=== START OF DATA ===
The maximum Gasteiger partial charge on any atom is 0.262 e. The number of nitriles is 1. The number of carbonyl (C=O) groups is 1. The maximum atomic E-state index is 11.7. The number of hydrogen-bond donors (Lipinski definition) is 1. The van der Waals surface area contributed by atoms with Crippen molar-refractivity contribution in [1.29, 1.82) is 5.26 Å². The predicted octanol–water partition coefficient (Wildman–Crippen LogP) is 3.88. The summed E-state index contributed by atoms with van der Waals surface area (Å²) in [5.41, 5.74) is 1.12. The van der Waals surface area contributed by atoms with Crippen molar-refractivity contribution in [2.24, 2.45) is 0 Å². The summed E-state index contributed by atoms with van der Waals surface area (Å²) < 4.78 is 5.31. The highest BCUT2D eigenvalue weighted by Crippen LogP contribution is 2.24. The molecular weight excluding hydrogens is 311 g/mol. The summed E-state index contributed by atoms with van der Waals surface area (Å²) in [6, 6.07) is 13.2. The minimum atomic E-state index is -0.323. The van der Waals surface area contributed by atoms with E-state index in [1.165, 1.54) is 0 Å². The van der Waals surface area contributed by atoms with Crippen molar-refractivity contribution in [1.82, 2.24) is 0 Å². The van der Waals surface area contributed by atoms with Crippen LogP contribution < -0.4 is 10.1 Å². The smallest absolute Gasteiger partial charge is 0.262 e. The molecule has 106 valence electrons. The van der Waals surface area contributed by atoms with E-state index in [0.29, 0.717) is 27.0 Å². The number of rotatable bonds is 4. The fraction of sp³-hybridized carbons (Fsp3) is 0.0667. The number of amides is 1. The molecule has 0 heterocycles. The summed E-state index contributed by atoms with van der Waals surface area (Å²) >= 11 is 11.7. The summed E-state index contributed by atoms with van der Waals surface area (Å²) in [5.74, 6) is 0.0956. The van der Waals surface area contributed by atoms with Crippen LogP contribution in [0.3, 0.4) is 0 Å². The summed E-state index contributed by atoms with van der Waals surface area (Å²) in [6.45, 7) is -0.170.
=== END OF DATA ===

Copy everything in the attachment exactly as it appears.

The maximum Gasteiger partial charge on any atom is 0.262 e. The number of nitriles is 1. The number of carbonyl (C=O) groups is 1. The maximum atomic E-state index is 11.7. The number of hydrogen-bond donors (Lipinski definition) is 1. The van der Waals surface area contributed by atoms with Crippen molar-refractivity contribution in [1.29, 1.82) is 5.26 Å². The predicted octanol–water partition coefficient (Wildman–Crippen LogP) is 3.88. The summed E-state index contributed by atoms with van der Waals surface area (Å²) in [5.41, 5.74) is 1.12. The van der Waals surface area contributed by atoms with Crippen molar-refractivity contribution in [2.24, 2.45) is 0 Å². The summed E-state index contributed by atoms with van der Waals surface area (Å²) < 4.78 is 5.31. The highest BCUT2D eigenvalue weighted by Crippen LogP contribution is 2.24. The molecular weight excluding hydrogens is 311 g/mol. The summed E-state index contributed by atoms with van der Waals surface area (Å²) in [6, 6.07) is 13.2. The minimum atomic E-state index is -0.323. The van der Waals surface area contributed by atoms with E-state index in [1.165, 1.54) is 0 Å². The van der Waals surface area contributed by atoms with Crippen molar-refractivity contribution in [1.82, 2.24) is 0 Å². The van der Waals surface area contributed by atoms with Crippen LogP contribution < -0.4 is 10.1 Å². The smallest absolute Gasteiger partial charge is 0.262 e. The molecule has 106 valence electrons. The van der Waals surface area contributed by atoms with E-state index in [0.29, 0.717) is 27.0 Å². The number of rotatable bonds is 4. The fraction of sp³-hybridized carbons (Fsp3) is 0.0667. The number of amides is 1. The molecule has 0 heterocycles. The summed E-state index contributed by atoms with van der Waals surface area (Å²) >= 11 is 11.7. The summed E-state index contributed by atoms with van der Waals surface area (Å²) in [5.74, 6) is 0.0956. The van der Waals surface area contributed by atoms with Crippen LogP contribution in [0.3, 0.4) is 0 Å². The summed E-state index contributed by atoms with van der Waals surface area (Å²) in [6.45, 7) is -0.170.